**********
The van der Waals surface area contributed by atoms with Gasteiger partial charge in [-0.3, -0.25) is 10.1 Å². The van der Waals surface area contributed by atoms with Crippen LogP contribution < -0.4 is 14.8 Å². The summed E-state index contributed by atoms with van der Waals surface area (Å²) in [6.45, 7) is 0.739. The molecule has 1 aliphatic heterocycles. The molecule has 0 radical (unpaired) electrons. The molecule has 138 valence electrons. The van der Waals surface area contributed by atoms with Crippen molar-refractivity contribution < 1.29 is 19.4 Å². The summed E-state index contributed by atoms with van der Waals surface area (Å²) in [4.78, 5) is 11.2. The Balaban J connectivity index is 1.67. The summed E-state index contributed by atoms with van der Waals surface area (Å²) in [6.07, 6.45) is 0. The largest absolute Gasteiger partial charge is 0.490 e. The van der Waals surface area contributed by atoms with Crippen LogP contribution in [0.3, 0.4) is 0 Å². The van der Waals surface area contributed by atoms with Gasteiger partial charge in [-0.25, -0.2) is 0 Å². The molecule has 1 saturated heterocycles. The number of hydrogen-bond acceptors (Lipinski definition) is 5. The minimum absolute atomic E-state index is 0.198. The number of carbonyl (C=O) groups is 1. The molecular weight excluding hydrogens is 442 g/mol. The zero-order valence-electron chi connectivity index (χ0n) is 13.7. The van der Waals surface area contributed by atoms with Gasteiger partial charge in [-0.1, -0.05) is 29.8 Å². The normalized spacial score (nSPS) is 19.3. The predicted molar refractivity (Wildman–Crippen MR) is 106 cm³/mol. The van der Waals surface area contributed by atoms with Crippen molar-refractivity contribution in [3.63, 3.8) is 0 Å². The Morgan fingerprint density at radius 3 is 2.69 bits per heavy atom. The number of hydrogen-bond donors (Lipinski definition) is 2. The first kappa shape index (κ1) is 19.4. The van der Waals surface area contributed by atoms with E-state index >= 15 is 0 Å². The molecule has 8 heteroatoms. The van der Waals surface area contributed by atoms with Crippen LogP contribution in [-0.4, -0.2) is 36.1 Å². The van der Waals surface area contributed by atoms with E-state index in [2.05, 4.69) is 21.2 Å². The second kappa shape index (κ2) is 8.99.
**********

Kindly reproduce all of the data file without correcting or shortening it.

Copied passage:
The van der Waals surface area contributed by atoms with Gasteiger partial charge in [-0.3, -0.25) is 10.1 Å². The van der Waals surface area contributed by atoms with Crippen LogP contribution < -0.4 is 14.8 Å². The summed E-state index contributed by atoms with van der Waals surface area (Å²) in [6.45, 7) is 0.739. The molecule has 1 aliphatic heterocycles. The molecule has 0 radical (unpaired) electrons. The molecule has 138 valence electrons. The van der Waals surface area contributed by atoms with Crippen molar-refractivity contribution < 1.29 is 19.4 Å². The summed E-state index contributed by atoms with van der Waals surface area (Å²) in [4.78, 5) is 11.2. The Balaban J connectivity index is 1.67. The summed E-state index contributed by atoms with van der Waals surface area (Å²) in [6.07, 6.45) is 0. The largest absolute Gasteiger partial charge is 0.490 e. The van der Waals surface area contributed by atoms with Crippen LogP contribution in [0.3, 0.4) is 0 Å². The van der Waals surface area contributed by atoms with Gasteiger partial charge in [-0.25, -0.2) is 0 Å². The molecule has 1 saturated heterocycles. The number of hydrogen-bond acceptors (Lipinski definition) is 5. The minimum absolute atomic E-state index is 0.198. The number of carbonyl (C=O) groups is 1. The molecular weight excluding hydrogens is 442 g/mol. The zero-order valence-electron chi connectivity index (χ0n) is 13.7. The van der Waals surface area contributed by atoms with Gasteiger partial charge in [-0.1, -0.05) is 29.8 Å². The normalized spacial score (nSPS) is 19.3. The predicted molar refractivity (Wildman–Crippen MR) is 106 cm³/mol. The van der Waals surface area contributed by atoms with Crippen molar-refractivity contribution in [3.63, 3.8) is 0 Å². The Morgan fingerprint density at radius 3 is 2.69 bits per heavy atom. The number of hydrogen-bond donors (Lipinski definition) is 2. The first kappa shape index (κ1) is 19.4. The van der Waals surface area contributed by atoms with E-state index >= 15 is 0 Å². The molecule has 8 heteroatoms. The van der Waals surface area contributed by atoms with Crippen LogP contribution in [-0.4, -0.2) is 36.1 Å². The van der Waals surface area contributed by atoms with E-state index in [2.05, 4.69) is 21.2 Å². The second kappa shape index (κ2) is 8.99.